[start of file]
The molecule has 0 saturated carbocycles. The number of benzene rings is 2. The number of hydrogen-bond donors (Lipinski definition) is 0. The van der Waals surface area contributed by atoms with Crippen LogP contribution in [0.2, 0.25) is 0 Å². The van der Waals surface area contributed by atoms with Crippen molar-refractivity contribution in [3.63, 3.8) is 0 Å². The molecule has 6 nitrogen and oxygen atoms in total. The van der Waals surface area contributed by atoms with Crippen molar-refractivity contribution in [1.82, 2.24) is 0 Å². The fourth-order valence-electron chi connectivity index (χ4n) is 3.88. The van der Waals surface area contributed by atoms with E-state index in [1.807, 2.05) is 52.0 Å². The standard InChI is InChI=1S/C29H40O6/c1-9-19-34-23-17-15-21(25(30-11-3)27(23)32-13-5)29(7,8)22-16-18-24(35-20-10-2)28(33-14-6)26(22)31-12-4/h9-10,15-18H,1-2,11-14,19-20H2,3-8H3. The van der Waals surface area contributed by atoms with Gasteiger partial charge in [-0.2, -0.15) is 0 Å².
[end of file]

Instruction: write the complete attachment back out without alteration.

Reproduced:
The molecule has 0 saturated carbocycles. The number of benzene rings is 2. The number of hydrogen-bond donors (Lipinski definition) is 0. The van der Waals surface area contributed by atoms with Crippen LogP contribution in [0.2, 0.25) is 0 Å². The van der Waals surface area contributed by atoms with Crippen molar-refractivity contribution in [3.63, 3.8) is 0 Å². The molecule has 6 nitrogen and oxygen atoms in total. The van der Waals surface area contributed by atoms with Crippen molar-refractivity contribution in [1.82, 2.24) is 0 Å². The fourth-order valence-electron chi connectivity index (χ4n) is 3.88. The van der Waals surface area contributed by atoms with E-state index in [1.807, 2.05) is 52.0 Å². The standard InChI is InChI=1S/C29H40O6/c1-9-19-34-23-17-15-21(25(30-11-3)27(23)32-13-5)29(7,8)22-16-18-24(35-20-10-2)28(33-14-6)26(22)31-12-4/h9-10,15-18H,1-2,11-14,19-20H2,3-8H3. The van der Waals surface area contributed by atoms with Gasteiger partial charge in [-0.2, -0.15) is 0 Å².